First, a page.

Flavorings, a popular feature of vaping solutions, may also contribute to oral problems. These substances can form new chemical compounds during the vaping process that can irritate the mouth's inner membranes and trigger inflammation. There's also evidence that e-cigarette flavorings, particularly menthol, might soften enamel and increase the risk of tooth decay.
Other chemicals commonly found in vaping solutions are thought to increase plaque formation, the sticky film on teeth that is a major cause for dental disease. And known carcinogens like formaldehyde, also included in many formulations, raise the specter of oral cancer.
These are just a few of the possible ways vaping may damage oral health. Far from a safe tobacco alternative, there's reason to believe it could be just as harmful. The wise choice for your body and your mouth is not to smoke—or vape.
If you would like more information on the oral hazards of e-cigarettes, please contact us or schedule an appointment for a consultation. You can also learn more about this topic by reading the Dear Doctor magazine article “Vaping and Oral Health.”
Entering your “sunset” years doesn't mean you're washed up—you still have a lot to offer the world. That's why the theme for this May's Older Americans Month (sponsored by the Administration for Community Living) is “Make Your Mark.” And to really make that difference, you'll have to maintain your health—including protecting your teeth from loss.
Once upon a time, it was considered the norm for older adults to experience tooth loss and the resulting consequences on their overall well-being. Today, though, not only can advanced restorations lessen the impact of lost teeth, it's also more likely that you can keep your teeth intact for the rest of your life.
To give your teeth their best chance for survival in your later years, here are 3 things you can do to promote their continuing health.
Brush and floss every day. Ridding your teeth of disease-causing plaque on a daily basis is important at any age, but perhaps even more so as you get older. However, hand weakness caused by arthritis or another health condition can make it more difficult to brush and floss. It may help to use a larger-handled toothbrush or an electric toothbrush, and a threading device may help with flossing. If manual flossing is still too difficult, you can try a water flosser that emits a water stream to loosen and flush plaque away.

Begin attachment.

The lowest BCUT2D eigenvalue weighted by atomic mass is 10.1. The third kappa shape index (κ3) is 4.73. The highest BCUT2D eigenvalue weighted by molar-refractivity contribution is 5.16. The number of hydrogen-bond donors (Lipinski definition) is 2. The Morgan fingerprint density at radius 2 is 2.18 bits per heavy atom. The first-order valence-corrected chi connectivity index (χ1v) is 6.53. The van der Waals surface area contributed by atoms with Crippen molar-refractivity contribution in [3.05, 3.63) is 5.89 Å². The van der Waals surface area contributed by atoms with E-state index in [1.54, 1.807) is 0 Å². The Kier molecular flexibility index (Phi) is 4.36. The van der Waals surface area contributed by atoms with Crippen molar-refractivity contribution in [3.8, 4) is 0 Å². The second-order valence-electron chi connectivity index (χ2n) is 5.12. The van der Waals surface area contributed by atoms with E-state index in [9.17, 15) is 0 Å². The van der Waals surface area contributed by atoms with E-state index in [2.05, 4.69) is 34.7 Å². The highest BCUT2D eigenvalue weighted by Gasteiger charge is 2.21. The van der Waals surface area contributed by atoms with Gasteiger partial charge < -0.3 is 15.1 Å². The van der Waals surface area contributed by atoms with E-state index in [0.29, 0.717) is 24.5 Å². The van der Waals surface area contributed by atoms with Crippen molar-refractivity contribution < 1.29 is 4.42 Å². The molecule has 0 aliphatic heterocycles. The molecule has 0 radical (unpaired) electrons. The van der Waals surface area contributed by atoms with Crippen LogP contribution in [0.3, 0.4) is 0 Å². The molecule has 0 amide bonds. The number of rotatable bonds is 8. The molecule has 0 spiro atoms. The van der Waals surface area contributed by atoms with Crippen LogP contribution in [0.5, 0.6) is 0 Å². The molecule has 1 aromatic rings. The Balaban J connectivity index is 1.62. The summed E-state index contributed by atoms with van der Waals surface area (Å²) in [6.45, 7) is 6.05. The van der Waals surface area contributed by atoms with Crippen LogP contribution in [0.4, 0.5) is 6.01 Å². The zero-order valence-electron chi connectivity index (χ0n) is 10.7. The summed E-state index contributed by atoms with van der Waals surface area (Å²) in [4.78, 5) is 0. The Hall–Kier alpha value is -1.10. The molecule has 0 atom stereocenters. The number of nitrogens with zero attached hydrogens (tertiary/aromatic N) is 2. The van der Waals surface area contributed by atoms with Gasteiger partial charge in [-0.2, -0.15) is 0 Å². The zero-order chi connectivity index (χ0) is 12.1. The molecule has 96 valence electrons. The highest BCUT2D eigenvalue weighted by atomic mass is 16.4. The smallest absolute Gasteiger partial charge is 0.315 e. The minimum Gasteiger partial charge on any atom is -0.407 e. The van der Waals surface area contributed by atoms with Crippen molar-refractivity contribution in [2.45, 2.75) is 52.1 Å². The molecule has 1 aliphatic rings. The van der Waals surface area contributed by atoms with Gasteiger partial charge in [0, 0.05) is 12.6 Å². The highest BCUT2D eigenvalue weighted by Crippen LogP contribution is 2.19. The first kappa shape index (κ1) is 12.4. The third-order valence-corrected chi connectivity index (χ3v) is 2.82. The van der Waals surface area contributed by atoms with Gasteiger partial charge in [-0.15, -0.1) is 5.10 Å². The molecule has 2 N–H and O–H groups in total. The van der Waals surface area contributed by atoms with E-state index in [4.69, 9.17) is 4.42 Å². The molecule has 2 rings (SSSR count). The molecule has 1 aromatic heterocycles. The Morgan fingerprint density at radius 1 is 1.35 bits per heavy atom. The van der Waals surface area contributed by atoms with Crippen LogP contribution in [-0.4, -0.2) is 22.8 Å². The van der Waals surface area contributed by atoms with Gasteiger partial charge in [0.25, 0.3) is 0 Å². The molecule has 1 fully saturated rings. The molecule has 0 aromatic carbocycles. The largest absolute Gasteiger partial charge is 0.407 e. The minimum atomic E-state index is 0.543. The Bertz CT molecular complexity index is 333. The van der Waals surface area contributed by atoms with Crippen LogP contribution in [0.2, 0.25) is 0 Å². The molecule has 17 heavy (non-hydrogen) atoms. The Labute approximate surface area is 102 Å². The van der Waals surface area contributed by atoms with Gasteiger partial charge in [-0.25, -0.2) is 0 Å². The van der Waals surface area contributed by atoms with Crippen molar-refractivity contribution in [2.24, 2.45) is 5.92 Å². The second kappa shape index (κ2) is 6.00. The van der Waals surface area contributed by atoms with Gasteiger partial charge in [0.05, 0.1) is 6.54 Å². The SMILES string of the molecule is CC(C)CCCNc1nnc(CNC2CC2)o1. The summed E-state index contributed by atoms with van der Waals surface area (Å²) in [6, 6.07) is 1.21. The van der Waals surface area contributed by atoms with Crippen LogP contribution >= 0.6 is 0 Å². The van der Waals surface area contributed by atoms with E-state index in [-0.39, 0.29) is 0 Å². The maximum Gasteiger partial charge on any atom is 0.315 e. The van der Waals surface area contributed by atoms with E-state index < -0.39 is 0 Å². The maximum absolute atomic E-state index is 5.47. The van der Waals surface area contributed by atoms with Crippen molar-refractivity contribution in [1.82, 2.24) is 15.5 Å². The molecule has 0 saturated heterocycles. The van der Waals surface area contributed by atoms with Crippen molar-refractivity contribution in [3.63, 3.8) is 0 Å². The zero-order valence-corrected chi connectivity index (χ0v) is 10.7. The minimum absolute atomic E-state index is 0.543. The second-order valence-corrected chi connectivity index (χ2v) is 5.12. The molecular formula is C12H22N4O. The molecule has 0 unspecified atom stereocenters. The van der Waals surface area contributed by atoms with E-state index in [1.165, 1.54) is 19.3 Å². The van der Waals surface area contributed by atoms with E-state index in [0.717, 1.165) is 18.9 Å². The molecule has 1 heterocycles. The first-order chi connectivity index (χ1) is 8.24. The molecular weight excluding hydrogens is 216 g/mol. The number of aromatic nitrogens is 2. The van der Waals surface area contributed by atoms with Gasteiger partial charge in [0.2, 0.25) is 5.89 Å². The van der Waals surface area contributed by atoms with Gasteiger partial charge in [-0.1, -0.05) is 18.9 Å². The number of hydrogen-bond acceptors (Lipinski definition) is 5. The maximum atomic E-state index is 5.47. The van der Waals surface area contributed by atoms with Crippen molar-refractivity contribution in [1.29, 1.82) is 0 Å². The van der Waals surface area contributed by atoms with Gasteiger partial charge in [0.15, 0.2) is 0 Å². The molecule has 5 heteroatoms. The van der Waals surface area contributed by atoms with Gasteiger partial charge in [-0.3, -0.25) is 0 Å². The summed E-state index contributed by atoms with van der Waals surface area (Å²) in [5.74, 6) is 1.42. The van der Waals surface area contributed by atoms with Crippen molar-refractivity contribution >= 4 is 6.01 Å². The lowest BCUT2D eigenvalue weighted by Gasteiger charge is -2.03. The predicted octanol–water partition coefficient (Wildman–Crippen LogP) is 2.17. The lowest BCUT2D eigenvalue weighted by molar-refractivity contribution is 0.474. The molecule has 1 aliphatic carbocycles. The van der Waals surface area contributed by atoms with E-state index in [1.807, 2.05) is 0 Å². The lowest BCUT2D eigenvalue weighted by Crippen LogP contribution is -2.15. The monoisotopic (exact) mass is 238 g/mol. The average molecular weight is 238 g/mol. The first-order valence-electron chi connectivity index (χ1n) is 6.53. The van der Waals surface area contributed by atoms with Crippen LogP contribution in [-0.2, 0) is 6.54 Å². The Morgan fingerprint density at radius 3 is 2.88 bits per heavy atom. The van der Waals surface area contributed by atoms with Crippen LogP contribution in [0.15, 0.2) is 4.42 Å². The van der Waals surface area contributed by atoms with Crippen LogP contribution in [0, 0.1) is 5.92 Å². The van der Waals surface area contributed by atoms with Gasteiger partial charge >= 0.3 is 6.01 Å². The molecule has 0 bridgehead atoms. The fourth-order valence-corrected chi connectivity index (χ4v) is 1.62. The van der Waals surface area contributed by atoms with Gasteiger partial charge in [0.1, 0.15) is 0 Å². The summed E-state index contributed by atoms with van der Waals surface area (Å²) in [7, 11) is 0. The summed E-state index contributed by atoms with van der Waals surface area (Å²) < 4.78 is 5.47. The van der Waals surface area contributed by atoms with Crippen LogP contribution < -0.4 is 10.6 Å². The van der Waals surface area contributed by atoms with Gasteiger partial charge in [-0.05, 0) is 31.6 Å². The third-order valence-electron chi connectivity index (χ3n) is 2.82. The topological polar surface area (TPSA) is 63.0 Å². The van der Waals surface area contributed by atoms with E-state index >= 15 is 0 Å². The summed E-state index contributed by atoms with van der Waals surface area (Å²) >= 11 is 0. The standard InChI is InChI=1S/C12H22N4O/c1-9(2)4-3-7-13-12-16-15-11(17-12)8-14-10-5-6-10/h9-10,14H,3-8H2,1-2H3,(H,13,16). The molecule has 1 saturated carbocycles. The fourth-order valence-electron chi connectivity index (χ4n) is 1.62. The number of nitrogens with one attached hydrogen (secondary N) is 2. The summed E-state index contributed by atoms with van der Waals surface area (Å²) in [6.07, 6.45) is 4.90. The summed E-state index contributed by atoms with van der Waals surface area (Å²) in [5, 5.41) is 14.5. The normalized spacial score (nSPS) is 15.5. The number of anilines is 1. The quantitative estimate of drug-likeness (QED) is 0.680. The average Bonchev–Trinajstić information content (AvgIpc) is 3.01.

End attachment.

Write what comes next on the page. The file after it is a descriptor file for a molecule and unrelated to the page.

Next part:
Relieve chronic dry mouth. Older adults are more prone to chronic dry mouth because of increased use of medications, many of which interfere with saliva flow. It's more than an unpleasant feeling: Deprived of the protective properties of saliva, your mouth is at increased risk of dental disease. If dry mouth is a problem for you, speak with your doctor about alternatives to any saliva-inhibiting medications you're taking. Also, drink more water and use saliva boosters to promote better saliva flow.
Keep up dental visits. Regular dental visits become even more important as you age. Dental cleanings are especially necessary, particularly if you have dental work that can interfere with plaque removal during brushing and flossing. Disease monitoring and screening are more in-depth for older adults who are more prone to tooth decay, gum disease and oral cancer. And if you wear dentures, you should have them checked regularly for fit and overall condition.
If you've already enjoyed decades of dedicated dental care, you need only stay the course. But even if you haven't, adopting new dental care habits now can boost your teeth's health and longevity. To get started, make an appointment with us: We'll assess your current dental health and offer a care strategy for keeping your teeth healthy through the next exciting season of your life.
If you would like more information about dental care for older adults, please contact us or schedule a consultation. To learn more, read the Dear Doctor magazine articles “Aging & Dental Health” and “Understanding Aging Makes Beauty Timeless.”